Photo: Borys Korpusenko / UNIAN
Hello, I’m a Ukrainian kiosk! (In Ukrainian - ‘a small architectural object’, MAF, or ‘street furniture. - ed.) Almost every city dweller in Ukraine knows me by that name. Before, I used to be called a kiosk, or a stall, or a tray, a trailer, a hut. Small business owners love me, and urbanists hate me: they think that I ruin the look of a city. From an architectural standpoint, I do indeed look ugly - but that’s how I was made.
I first appeared in the USSR - at the time, the state had a monopoly on everything, that’s why I either sold literature printed by Soyuzpechat (the state-owned periodicals publisher), or tickets for public transport, or provided general information from an information bureau.
After the fall of the Soviet Union, private businesses began springing up all across Ukraine. People wanted to have their own businesses - to sell cosmetics, CDs or DVDs, clothes, food, drinks, cigarettes. Some of these goods were imported, some were made here. That’s when I became popular.
I began to take new forms as private enterprise developed: people invented MAFs based on car bodies or trailers. There were different sizes of them - from 1 by 1.5 square meters, to 2.5 by 10 square meters. This was comfortable because goods didn’t need to be unpacked and sorted, but simply placed onto improvised counters inside.
Of course, not every kiosk owner had a license to sell, because some of them didn’t want to pay taxes. That’s why this business quickly went into the shadows - no one really knew how many kiosks actually existed in Ukraine. Sometimes, whole criminal wars were fought over me - people died and kiosks and products were torched.
But the kiosk business grew in popularity despite that. In 2005 in Kyiv alone, there were officially estimated to be 4,000 kiosks, in 2009, 11,500, by 2012 - nearly 16,000, and in 2013, over 18,000. (Unofficially, the number was closer to 24,000.) Municipal authorities, for the longest time, couldn't decide whether kiosks installed in markets counted, which was the reason for the large discrepancy.
The Kyiv city government has tried to fight me. For example, in 2010, the Kyiv City State Administration introduced a moratorium on the installation of new kiosks, and in 2012 it created a new headquarters specifically to fight MAFs. Yet, for some reason, the actions of this headquarters only resulted in more kiosks appearing throughout the city.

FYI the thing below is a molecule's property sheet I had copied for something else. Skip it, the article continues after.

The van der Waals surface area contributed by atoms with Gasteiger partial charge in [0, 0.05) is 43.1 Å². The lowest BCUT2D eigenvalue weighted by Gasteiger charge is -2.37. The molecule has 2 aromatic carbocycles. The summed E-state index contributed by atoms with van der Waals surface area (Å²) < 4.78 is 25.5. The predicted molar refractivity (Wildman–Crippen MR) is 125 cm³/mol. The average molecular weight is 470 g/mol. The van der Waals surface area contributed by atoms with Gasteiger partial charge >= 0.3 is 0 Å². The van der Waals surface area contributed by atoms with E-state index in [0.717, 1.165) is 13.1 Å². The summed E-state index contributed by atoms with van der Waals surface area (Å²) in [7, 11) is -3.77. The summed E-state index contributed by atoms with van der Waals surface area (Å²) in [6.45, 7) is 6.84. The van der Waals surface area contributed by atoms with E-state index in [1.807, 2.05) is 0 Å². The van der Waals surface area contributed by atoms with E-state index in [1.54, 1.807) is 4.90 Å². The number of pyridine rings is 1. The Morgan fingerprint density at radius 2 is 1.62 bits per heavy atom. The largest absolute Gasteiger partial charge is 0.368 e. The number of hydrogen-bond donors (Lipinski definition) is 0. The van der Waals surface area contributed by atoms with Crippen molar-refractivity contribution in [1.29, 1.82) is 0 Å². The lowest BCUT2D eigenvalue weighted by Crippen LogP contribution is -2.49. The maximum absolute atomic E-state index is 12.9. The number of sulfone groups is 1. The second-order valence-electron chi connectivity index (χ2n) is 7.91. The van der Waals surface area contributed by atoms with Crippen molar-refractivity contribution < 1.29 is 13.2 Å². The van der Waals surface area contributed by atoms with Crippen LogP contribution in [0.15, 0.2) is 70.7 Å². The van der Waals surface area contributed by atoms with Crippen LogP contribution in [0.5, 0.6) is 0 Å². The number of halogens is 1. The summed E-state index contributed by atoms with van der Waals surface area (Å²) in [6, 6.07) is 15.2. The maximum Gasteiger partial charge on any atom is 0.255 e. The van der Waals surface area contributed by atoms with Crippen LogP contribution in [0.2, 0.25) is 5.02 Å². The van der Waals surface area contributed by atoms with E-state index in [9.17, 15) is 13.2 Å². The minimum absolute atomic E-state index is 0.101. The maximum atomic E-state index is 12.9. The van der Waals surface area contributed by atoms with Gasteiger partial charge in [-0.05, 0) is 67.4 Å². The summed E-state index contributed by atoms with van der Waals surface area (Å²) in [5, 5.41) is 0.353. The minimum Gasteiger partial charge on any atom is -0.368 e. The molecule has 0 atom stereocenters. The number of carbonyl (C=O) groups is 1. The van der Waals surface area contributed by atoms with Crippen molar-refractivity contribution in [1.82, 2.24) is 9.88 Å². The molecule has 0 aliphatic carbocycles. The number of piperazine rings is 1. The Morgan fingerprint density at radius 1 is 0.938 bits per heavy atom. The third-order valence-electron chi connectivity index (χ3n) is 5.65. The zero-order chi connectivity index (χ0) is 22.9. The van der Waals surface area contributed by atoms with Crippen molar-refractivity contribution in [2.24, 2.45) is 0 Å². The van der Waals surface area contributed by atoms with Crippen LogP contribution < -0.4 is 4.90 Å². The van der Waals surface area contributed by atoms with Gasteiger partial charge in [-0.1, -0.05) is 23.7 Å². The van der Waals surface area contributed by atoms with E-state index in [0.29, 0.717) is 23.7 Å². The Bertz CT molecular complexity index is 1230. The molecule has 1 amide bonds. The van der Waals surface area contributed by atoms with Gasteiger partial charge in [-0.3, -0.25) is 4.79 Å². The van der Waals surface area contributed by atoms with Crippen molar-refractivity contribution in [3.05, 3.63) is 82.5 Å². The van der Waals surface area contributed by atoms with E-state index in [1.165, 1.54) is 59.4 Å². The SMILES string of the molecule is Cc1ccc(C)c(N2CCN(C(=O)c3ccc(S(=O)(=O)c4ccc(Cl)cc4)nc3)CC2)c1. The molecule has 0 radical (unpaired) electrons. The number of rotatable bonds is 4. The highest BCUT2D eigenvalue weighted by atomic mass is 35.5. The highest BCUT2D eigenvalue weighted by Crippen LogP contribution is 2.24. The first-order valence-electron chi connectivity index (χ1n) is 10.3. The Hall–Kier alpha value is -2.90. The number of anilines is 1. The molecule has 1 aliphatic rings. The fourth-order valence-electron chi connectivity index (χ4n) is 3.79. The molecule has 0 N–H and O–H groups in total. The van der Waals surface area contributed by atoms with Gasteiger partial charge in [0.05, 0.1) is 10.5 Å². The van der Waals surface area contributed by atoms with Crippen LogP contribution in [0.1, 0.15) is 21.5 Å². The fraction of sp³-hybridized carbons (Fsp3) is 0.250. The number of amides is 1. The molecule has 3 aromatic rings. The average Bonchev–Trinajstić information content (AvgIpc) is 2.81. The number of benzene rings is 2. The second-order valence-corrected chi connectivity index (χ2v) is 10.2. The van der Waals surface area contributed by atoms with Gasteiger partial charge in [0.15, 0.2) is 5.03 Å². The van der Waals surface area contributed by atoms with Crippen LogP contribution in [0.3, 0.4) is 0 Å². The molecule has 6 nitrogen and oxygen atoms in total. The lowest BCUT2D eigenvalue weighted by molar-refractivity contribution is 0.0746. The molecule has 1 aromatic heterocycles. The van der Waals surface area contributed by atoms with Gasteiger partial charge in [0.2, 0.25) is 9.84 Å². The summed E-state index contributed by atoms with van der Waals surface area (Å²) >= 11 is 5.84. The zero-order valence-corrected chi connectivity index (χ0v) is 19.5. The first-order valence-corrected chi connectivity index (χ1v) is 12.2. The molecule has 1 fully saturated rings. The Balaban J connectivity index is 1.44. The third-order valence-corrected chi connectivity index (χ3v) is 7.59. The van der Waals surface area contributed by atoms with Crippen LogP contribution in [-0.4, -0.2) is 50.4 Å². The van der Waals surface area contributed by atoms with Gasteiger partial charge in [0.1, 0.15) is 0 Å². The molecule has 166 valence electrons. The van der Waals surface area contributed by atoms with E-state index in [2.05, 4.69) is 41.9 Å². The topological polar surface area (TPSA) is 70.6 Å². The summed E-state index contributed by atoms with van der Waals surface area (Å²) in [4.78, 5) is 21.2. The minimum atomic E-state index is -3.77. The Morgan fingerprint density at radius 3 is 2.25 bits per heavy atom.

I think the problem was in law enforcement and local officials - they just didn’t enforce the law and closed their eyes to the new shops springing up in exchange for monthly envelopes full of cash. Yet these new kiosks still lacked official permission to operate, meaning that taxes and local fees didn’t go into the city budget.
Vitali Klitschko, during his 2014 mayoral campaign, announced a war against me. Two years later, some kiosks did start going down - in 2016, nearly 7,500 kiosks were demolished. By 2024, the mayor’s office plans to have decreased the number of kiosks in the city by 70%. Mostly, the kiosks being removed are those set up on lawns, public transit stops, near sidewalk crossings or just in pedestrian areas.
The administration has reported that over 1,100 kiosks were removed in the first quarter of 2021. City residents can send complaints about me to the Kyiv Department of Urban Development. That department will send my owners either a warning, or a proposal, or a request to prove my legality - or a demand to remove the illegal structure. If my owner doesn’t react, city authorities remove me and take me to a landfill.
There are four ‘cemeteries’ like this in Kyiv. When I’m taken to one of them, my owner has to prove their ownership of me and pay a fine to cover storage. Lots of people don’t seem to have any desire to reclaim me, so after some time I end up as city property. Municipal authorities can then use me as they see fit: they can sell me to someone, or just use me for scrap.
In June 2021, the city administration issued new regulations for installing me. In particular, I could no longer be installed closer than 200 meters from a metro stop, 50 meters from a public transit stop, school, kindergarten, nursery, or crosswalk, and no closer than 10 meters from any building, structure, or memorial.
Some of my owners are protesting against these rules, saying that the authorities are working in their own interests and are seizing back permissions from over 6,000 small business owners who work legally and pay taxes. They believe that the Kyiv city administration still closes their eyes to illegal structures as long as the bribes are paid.
The authorities are indeed choosy about which shops to close. For example, nearly all the kiosks were closed in the pedestrian underpass near the Lybidska metro station - yet the ones directly across from the entrance are still open.
I’m not sure what my future holds - whether I’ll die in a landfill, or be repurposed into a new form, or if my signage will just change. I want to stop making people so uncomfortable. Unfortunately, it’s not just up to me.